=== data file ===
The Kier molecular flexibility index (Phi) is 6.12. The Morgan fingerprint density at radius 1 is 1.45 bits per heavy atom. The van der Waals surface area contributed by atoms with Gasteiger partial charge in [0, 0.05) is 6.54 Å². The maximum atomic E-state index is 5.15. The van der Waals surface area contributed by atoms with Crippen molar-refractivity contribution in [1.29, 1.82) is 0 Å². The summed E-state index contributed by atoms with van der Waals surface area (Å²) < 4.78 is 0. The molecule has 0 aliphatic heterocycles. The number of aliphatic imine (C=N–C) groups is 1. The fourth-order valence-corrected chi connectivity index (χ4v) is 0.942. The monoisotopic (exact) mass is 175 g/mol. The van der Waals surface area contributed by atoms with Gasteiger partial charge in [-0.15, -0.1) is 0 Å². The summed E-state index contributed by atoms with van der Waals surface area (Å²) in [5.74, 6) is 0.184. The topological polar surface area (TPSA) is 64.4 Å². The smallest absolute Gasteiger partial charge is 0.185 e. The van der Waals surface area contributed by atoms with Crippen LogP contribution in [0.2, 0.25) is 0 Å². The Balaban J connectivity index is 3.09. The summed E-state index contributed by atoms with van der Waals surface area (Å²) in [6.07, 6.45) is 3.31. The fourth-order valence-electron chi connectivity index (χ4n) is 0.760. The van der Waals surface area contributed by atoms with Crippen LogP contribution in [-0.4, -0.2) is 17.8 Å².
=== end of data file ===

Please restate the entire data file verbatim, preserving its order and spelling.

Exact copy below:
The Kier molecular flexibility index (Phi) is 6.12. The Morgan fingerprint density at radius 1 is 1.45 bits per heavy atom. The van der Waals surface area contributed by atoms with Gasteiger partial charge in [0, 0.05) is 6.54 Å². The maximum atomic E-state index is 5.15. The van der Waals surface area contributed by atoms with Crippen molar-refractivity contribution in [1.29, 1.82) is 0 Å². The summed E-state index contributed by atoms with van der Waals surface area (Å²) < 4.78 is 0. The molecule has 0 aliphatic heterocycles. The number of aliphatic imine (C=N–C) groups is 1. The fourth-order valence-corrected chi connectivity index (χ4v) is 0.942. The monoisotopic (exact) mass is 175 g/mol. The van der Waals surface area contributed by atoms with Gasteiger partial charge in [-0.15, -0.1) is 0 Å². The summed E-state index contributed by atoms with van der Waals surface area (Å²) in [5.74, 6) is 0.184. The topological polar surface area (TPSA) is 64.4 Å². The smallest absolute Gasteiger partial charge is 0.185 e. The van der Waals surface area contributed by atoms with Crippen LogP contribution in [0.2, 0.25) is 0 Å². The Balaban J connectivity index is 3.09. The summed E-state index contributed by atoms with van der Waals surface area (Å²) in [6.07, 6.45) is 3.31. The fourth-order valence-electron chi connectivity index (χ4n) is 0.760. The van der Waals surface area contributed by atoms with Crippen LogP contribution in [-0.4, -0.2) is 17.8 Å².